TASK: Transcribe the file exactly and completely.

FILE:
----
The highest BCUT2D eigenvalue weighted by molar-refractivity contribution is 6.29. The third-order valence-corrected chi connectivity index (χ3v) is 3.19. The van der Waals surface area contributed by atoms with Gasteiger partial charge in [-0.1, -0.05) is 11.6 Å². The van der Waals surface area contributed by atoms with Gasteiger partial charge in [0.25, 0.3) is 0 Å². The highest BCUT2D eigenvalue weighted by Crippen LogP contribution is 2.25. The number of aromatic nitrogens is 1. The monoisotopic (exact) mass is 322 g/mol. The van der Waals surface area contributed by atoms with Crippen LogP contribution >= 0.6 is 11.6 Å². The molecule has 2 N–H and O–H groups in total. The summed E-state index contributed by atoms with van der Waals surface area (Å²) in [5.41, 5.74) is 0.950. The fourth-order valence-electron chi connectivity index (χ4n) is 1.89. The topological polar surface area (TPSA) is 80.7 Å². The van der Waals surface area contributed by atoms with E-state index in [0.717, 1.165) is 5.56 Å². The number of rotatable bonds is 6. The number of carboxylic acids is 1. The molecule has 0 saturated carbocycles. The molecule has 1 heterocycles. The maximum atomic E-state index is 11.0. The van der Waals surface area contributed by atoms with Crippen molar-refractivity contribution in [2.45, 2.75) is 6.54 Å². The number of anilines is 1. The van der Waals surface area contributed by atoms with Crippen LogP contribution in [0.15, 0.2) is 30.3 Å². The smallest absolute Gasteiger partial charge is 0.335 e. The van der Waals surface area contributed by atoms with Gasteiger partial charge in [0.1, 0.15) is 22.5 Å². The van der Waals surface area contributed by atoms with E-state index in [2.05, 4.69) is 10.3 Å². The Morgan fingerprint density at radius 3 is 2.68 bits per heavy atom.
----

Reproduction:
The highest BCUT2D eigenvalue weighted by molar-refractivity contribution is 6.29. The third-order valence-corrected chi connectivity index (χ3v) is 3.19. The van der Waals surface area contributed by atoms with Gasteiger partial charge in [-0.1, -0.05) is 11.6 Å². The van der Waals surface area contributed by atoms with Gasteiger partial charge in [0.25, 0.3) is 0 Å². The highest BCUT2D eigenvalue weighted by Crippen LogP contribution is 2.25. The number of aromatic nitrogens is 1. The monoisotopic (exact) mass is 322 g/mol. The van der Waals surface area contributed by atoms with Crippen LogP contribution >= 0.6 is 11.6 Å². The molecule has 2 N–H and O–H groups in total. The summed E-state index contributed by atoms with van der Waals surface area (Å²) in [5.41, 5.74) is 0.950. The fourth-order valence-electron chi connectivity index (χ4n) is 1.89. The topological polar surface area (TPSA) is 80.7 Å². The van der Waals surface area contributed by atoms with E-state index in [0.717, 1.165) is 5.56 Å². The number of rotatable bonds is 6. The number of carboxylic acids is 1. The molecule has 0 saturated carbocycles. The molecule has 1 heterocycles. The maximum atomic E-state index is 11.0. The van der Waals surface area contributed by atoms with Crippen molar-refractivity contribution in [2.45, 2.75) is 6.54 Å². The number of anilines is 1. The van der Waals surface area contributed by atoms with Crippen LogP contribution in [0.15, 0.2) is 30.3 Å². The smallest absolute Gasteiger partial charge is 0.335 e. The van der Waals surface area contributed by atoms with Gasteiger partial charge in [0.1, 0.15) is 22.5 Å². The van der Waals surface area contributed by atoms with E-state index in [2.05, 4.69) is 10.3 Å². The Morgan fingerprint density at radius 3 is 2.68 bits per heavy atom.